(2) What has been the cultural impact of the introduction and spread of modern financial instruments? These could include a wide range of practices from modern adaptations of traditional savings organizations to pyramid schemes and business studies such as leadership, business management connections, pop leadership, business motivation books, and bestselling business programs. It could also include, research on self-help, self-development, and spiritual growth. Researchers interested in presenting papers covering other topics that explore the contemporary consumer and professional lives of people in Asia are encouraged to submit abstracts.
(F) Beyond East Asia: Asian and African Screen Worlds in Dialogue
This panel is specifically designed to bring African and Asian film scholars (as very broadly defined) into conversation with one another, to explore cinematic sources, themes and aesthetics that both link and divide these regions. Contrary to visualising ‘Africa’ and ‘Asia’ as essentialist categories (as they are so often figured in the Euro-American imagination), the idea that inspires this panel is to challenge the homogenisation encouraged through a ‘world cinema’ approach by inviting scholars to explore how East Asian screen worlds engage with the screen worlds of South East Asia, South Asia and Africa. This panel wishes to move away from the Euro-American as the oscillation point around which global cinema operates and instead focus on the narratives, co-production, audiences, aesthetics and histories that exist between Asia and Africa. Geographically we defined these vast regions as inclusively as possible – with Africa as extending from South Africa to the Maghreb, and with Asia including East, South, and South East Asia, as well as the Middle East. Papers can be both contemporary and historical in focus and we welcome practice-based research.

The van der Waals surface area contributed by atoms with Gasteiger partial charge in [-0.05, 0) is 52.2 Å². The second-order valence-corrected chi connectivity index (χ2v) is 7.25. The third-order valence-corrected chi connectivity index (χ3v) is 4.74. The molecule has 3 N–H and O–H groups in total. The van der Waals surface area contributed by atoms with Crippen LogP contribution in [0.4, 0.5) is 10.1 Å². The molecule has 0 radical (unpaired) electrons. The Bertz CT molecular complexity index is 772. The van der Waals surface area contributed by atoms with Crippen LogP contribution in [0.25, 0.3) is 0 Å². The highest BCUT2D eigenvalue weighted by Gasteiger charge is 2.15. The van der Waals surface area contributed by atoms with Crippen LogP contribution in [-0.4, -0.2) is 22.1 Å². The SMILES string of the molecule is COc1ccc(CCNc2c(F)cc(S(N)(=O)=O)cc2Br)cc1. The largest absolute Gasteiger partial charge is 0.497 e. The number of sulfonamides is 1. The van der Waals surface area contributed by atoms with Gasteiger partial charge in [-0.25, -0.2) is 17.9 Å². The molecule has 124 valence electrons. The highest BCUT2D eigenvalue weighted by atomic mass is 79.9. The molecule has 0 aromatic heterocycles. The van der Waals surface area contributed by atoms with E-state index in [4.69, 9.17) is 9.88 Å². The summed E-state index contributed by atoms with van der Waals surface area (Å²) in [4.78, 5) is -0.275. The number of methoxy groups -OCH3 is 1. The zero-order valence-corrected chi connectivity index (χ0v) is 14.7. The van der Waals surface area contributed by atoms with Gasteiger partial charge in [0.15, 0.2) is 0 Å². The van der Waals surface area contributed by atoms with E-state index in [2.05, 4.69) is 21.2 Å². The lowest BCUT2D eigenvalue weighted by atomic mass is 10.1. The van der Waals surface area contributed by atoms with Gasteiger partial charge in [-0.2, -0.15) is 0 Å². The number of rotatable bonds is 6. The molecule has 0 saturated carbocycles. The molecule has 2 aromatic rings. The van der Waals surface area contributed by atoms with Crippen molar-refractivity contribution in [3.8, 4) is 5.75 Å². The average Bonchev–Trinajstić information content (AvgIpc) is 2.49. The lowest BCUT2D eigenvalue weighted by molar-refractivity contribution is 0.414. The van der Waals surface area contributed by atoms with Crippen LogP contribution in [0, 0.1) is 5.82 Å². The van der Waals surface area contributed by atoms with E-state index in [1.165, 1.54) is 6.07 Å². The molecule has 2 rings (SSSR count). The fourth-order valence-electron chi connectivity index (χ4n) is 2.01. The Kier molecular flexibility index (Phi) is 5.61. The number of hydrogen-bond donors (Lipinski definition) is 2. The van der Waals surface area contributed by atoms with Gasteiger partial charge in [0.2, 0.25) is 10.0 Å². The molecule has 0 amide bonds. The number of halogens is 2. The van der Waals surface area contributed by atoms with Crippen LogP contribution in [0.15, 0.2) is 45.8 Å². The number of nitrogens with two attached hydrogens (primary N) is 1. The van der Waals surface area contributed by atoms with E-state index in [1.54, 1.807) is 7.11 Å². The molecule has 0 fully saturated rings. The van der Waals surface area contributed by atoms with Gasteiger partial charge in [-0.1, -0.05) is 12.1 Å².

East Asian Popular Culture Association (EAPCA)
The East Asian Popular Culture Association (EAPCA) is the leading international community of scholars researching East Asian popular culture. The idea of forming EAPCA was first conceived by participants at the 2009 International Popular Culture Conference in Finland. While the board of EAPCA is based in Taiwan and Japan, the Association includes scholars working on popular culture throughout East Asia, based across the region and beyond. The EAPCA Inaugural Conference (EAPCA I) was held in Taipei in September 2011. EAPCA II will take place July 20-21st 2020 at Kyushu University, Fukuoka, Japan.
EAPCA & EAJPC TEAM (in alphabetical order):
Yin C. Chuang, Alessandra Ferrer, Ann Heylen, Nathalie Mingboupha, Scott Sommers, Kate Taylor-Jones, Edward Vickers (National Taiwan Normal University, Kyushu University, Sheffield University, Ming Chuan University).